I was quite a gullible child. We used to have a climbing frame in my back garden and my big sister once successfully convinced me that if I jumped off it holding a carrier bag it would act as a parachute - it did not. However, always eager to believe in the good in people, I agreed to try again based on her suggestion that I hadn't held the bag right. It was a miracle I didn't break anything - but given that I only weighed 2 stone 13 I probably wasn't heavy enough to make gravity take notice.
It wasn't just me that was easily taken in by my sister's wily ways - she once also punched me in the face, making my nose bleed, and then told my parents I'd run into her fist. They believed her. I didn't know whether to be pleased they thought I could run with that alarming accuracy into the face of danger, or fist if you prefer, or annoyed that they thought me capable of such incredible stupidity. But at the time I was more focused on whether swallowing the vast quantities of blood was dangerous or going to help me bulk up a bit.
I never really played with dolls as a kid - we had a few to experiment being maternal with but I gave mine to our dog after a few months and he used to carry her round by her hair. She seemed to like it and so I just let them be. I was never really one for taking care of an inanimate object when you could be off having an adventure in the fields or going river jumping.
River jumping involved finding a spot in the river that ran through our front garden and up into the corn fields, and hoping it was deep enough to take you without a broken bone, before plunging in off the bridge and getting lots of street cred from your friends for it. I was always a bit small to be allowed to play but it didn't stop me being there to cheer on the others who were brave/stupid enough to have a go. This was all good until one day a girl broke her arm and we were totally banned from doing it any more. Stupid girl.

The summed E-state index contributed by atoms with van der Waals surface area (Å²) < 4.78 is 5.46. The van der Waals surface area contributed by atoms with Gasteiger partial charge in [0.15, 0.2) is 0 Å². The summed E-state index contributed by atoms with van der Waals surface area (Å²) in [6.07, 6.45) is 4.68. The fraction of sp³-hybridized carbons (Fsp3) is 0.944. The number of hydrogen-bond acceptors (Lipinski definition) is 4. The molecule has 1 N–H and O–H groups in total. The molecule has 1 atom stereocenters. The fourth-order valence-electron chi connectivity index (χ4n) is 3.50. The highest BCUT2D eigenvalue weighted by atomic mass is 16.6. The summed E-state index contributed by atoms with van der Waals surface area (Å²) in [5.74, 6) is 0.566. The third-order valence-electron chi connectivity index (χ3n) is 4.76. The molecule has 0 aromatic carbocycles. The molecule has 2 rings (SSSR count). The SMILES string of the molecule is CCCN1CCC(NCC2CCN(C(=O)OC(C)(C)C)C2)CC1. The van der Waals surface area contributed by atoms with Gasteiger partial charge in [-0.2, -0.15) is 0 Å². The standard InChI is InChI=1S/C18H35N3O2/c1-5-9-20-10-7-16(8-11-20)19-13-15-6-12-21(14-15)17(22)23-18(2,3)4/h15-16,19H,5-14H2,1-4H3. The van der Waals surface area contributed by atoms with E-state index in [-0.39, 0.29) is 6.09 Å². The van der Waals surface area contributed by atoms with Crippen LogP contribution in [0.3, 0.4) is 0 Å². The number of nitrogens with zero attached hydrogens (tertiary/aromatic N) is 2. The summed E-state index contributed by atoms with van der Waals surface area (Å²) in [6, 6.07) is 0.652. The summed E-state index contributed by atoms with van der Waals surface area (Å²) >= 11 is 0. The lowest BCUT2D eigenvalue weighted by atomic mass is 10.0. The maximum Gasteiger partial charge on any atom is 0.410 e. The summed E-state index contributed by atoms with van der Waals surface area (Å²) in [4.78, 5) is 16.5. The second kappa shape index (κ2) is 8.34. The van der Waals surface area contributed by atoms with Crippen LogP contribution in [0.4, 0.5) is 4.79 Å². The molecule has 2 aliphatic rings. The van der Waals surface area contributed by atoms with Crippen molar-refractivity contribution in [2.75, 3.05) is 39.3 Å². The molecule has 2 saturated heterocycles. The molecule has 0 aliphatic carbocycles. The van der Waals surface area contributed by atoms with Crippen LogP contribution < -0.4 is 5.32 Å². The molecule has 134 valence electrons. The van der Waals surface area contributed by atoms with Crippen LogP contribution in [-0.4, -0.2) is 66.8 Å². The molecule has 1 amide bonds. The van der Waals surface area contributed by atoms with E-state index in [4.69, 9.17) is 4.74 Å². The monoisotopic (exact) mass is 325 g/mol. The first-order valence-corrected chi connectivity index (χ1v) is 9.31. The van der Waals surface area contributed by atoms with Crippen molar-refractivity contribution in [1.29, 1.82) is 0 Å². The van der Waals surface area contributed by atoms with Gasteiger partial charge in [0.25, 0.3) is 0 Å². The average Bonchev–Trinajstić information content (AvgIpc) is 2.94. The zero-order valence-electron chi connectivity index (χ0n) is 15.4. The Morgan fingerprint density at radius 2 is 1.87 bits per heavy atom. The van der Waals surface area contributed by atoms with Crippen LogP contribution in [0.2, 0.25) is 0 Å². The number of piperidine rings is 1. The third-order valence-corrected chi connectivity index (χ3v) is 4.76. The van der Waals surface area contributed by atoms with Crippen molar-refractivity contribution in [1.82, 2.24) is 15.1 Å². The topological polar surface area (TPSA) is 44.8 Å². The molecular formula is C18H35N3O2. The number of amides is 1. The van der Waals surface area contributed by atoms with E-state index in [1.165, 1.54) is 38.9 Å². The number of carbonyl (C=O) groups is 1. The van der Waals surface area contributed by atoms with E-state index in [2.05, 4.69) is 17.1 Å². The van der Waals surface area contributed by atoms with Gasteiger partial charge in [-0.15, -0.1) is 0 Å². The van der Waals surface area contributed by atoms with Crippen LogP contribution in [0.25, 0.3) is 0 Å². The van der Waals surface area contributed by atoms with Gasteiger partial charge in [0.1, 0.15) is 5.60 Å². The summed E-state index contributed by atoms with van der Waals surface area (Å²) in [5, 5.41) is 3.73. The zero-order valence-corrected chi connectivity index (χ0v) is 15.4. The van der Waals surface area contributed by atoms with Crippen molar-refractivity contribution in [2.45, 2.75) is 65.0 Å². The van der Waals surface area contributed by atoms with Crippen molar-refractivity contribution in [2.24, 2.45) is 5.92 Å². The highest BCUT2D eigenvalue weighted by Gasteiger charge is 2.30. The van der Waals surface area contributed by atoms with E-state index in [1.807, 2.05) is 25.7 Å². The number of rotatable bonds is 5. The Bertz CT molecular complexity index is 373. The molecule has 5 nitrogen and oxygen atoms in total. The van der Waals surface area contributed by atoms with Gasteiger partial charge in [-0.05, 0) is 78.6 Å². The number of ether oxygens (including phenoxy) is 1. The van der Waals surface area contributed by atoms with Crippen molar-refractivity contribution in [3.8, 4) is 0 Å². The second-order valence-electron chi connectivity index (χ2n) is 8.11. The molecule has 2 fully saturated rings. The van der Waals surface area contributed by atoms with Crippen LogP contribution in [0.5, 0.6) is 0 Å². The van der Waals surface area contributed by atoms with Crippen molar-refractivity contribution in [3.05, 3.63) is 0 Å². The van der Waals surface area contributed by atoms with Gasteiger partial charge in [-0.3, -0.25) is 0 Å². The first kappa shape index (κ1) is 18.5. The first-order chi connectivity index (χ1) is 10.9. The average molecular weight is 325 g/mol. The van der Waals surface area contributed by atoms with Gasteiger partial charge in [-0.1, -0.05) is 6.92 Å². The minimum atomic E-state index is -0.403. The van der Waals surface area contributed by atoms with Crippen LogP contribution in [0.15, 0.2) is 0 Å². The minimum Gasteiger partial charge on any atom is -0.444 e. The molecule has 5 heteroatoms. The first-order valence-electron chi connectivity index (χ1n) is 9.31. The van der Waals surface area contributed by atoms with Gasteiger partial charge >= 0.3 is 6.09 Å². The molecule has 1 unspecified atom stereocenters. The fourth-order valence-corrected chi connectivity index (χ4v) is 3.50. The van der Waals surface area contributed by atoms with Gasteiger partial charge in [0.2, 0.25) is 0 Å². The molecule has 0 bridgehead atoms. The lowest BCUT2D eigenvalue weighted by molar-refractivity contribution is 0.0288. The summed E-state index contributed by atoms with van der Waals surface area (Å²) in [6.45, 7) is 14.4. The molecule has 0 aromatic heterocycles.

Essentially I am a terrible specimen. I live entirely in a world of fantasy in my own head and have never showed any particular physical prowess. Once, when Dad and I were playing tennis, he served the ball to me and it came straight at my face. Rather than move I just watched it smack me straight in the nose and cause another torrent of red life juice to come streaming down my chin. Not the best sort of reaction to danger but then potentially my body just wanted to test my exact limitations based on the fact that I weighed less than my Dad's leg and had successfully survived two parachute attempts. Either way we didn't really play tennis again and although he has had the good grace to let me join his cricket team, I often field in the deep. Very deep.
Lord knows when it was that I turned to 'funny' to give me something to focus on. It's a damn good job we live in a world where it's ok to have no real skill other than to think about things differently to other people and occasionally make them laugh. If it wasn't for this I think I would re-read all of the above and just give up now based on the fact that physically I am a walking disaster. Right now I'm hoping that when I stand up my hip will have settled down back into it's pouch like a contented Joey and I won't have to spend the day trying to figure out a comfortable walking pattern that doesn't cause the sort of grinding noises I imagine are only found elsewhere in the MacDonalds bone and meat grinding plant.
Here's to a healthy team of Numskulls.